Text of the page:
I would like to make a comment about the role of the Virgin Mary in Mexico. I have long felt that there is a unique kind of Marianism practiced there,in that believers don't have a clear understanding that each of these "Marys" is an aspect of the one Blessed Mother, not an individual. People really do seem to believe that each of these Marys is a distinct person and therefore have a dedication to a particular Virgin in a particular place. The Protestants have quite a time with this, and when conversions are made they are quite anti-Catholic in their attitudes. Even though I am hardly a faithful Catholic in my life now (I do still consider myself a nominal Catholic), I am concerned about the role of Protestant missionaries from outside Mexico and the kind of religions they are fomenting, particularly in the countryside. They are establishing particularly anti-Catholic attitudes. Their churches that are not at all ecumenical, and their attitude creates incredible dissent within families.

On the subject of the Virgin Mary, the Pope is considering making Mary a co-redemptrist with Jesus. Some Catholics might find this appealing; the Protestants will have a field day! We might want to have another tour of the Sacred Shrines of Mexico! It really was quite a nice experience and we learned a lot of history.

Bibliographical note: Cohen, Martin A., The Martyr: the story of a secret Jew and the Mexican Inquisition in the sixteenth century (Philadelphia: The Jewish Publication Society of America, 1973). Although out of print, it has just been reprinted in paperback by the University of New Mexico Press. Really, it is absolutely the BEST book I have every read. Cohen deserves a prize. I was a student of Professor Richard E. Greenleaf at the University of the Americas in the sixties; he has also written extensively about the Inquisition in Mexico. It is a fascinating epoch, indeed. Greenleaf has written The Mexican Inquisition of the Sixteenth Century (1969) as well as other works.

My comment: Quite apart from the activities of American missionaries in Mexico, there is a movement away from the Catholic Church among Mexicans. They see Protestants as hard-working and prosperous. Among Mexican Americans, many are converting to Islam; I do not know if this is happening in Mexico. Both movements involve a rejection of the miracle stories which the Catholic Church promotes. Indeed, medical progress has been held back by the belief in miraculous protection and cures, usually associated with the Virgin Mary. This is an important reason for the terrible health conditions in Mexico, which Linda rightly deplores. The cult of the Virgin has several problems. I personally revere her as the symbol of motherhood, but the cult of doll-like images of her is childish paganism. Moreover, it becomes polytheism when each image is viewed as a separate deity. There are two shrines to the Virgin on different sides of the boundary between Guatemala and Honduras. I tried in vain to make people on both sides of the boundary realize that it was the same Mary. They insisted that they were two different people. This is partly the result of the efforts by Latin American governments to establish a national shrine. Mexico goes furthest, viewing the Virgen de Guadalupe as the Patroness of the Americas. No none but the Mexicans pay much attention to this.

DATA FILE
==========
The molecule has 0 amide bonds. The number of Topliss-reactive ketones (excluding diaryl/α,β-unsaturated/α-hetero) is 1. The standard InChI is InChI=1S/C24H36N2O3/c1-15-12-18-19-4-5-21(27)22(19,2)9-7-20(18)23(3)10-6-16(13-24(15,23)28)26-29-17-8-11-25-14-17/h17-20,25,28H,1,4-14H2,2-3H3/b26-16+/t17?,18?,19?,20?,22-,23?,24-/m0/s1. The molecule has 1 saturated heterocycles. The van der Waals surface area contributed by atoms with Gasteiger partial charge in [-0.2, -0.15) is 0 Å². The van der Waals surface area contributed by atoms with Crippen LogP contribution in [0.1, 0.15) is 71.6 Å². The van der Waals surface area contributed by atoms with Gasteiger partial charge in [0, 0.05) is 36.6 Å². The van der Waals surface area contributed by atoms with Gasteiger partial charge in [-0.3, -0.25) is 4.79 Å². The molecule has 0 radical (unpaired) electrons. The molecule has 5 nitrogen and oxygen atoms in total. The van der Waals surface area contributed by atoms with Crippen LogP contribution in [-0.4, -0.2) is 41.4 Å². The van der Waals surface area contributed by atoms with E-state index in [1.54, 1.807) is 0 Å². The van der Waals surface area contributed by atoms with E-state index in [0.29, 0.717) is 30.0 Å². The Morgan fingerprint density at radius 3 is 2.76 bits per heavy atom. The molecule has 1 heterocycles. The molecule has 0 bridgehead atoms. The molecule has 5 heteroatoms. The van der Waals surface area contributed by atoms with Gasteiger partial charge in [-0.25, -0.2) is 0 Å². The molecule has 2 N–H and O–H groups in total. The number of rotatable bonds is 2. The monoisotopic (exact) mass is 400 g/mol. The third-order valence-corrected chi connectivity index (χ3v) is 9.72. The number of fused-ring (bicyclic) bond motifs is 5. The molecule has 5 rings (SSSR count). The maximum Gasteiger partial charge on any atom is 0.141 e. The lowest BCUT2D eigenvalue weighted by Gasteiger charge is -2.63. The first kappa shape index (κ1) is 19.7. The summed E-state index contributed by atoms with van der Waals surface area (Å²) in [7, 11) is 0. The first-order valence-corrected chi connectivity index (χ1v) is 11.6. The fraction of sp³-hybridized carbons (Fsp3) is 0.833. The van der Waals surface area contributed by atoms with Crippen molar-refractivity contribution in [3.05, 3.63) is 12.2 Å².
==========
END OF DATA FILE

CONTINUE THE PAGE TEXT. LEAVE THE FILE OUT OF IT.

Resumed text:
As for the Spanish Jews and the Carvajal family, after 1492 Spanish Jews did one of two things. They converted to Catholicism and put on great shows of their devotion, while secretly carrying out their Jewish rites. The other solution was to flee to North Africa or to the Protestant Lowlands, where they became an important force. Some fled to the Americas, settling in places far from the centers of Spanish power. In Mexico this would be Monterrey. After the Carvajal affair, many fled to what is now New Mexico. I know a New Mexican Hispanic family which is very Catholic but has a Jewish name. I am sure they no longer practice their Jewish rites. It is the presence of such people in New Mexico which explains the interest of the University of New Mexico Press in reprinting Cohen's book.

Ronald Hilton - 1/16/02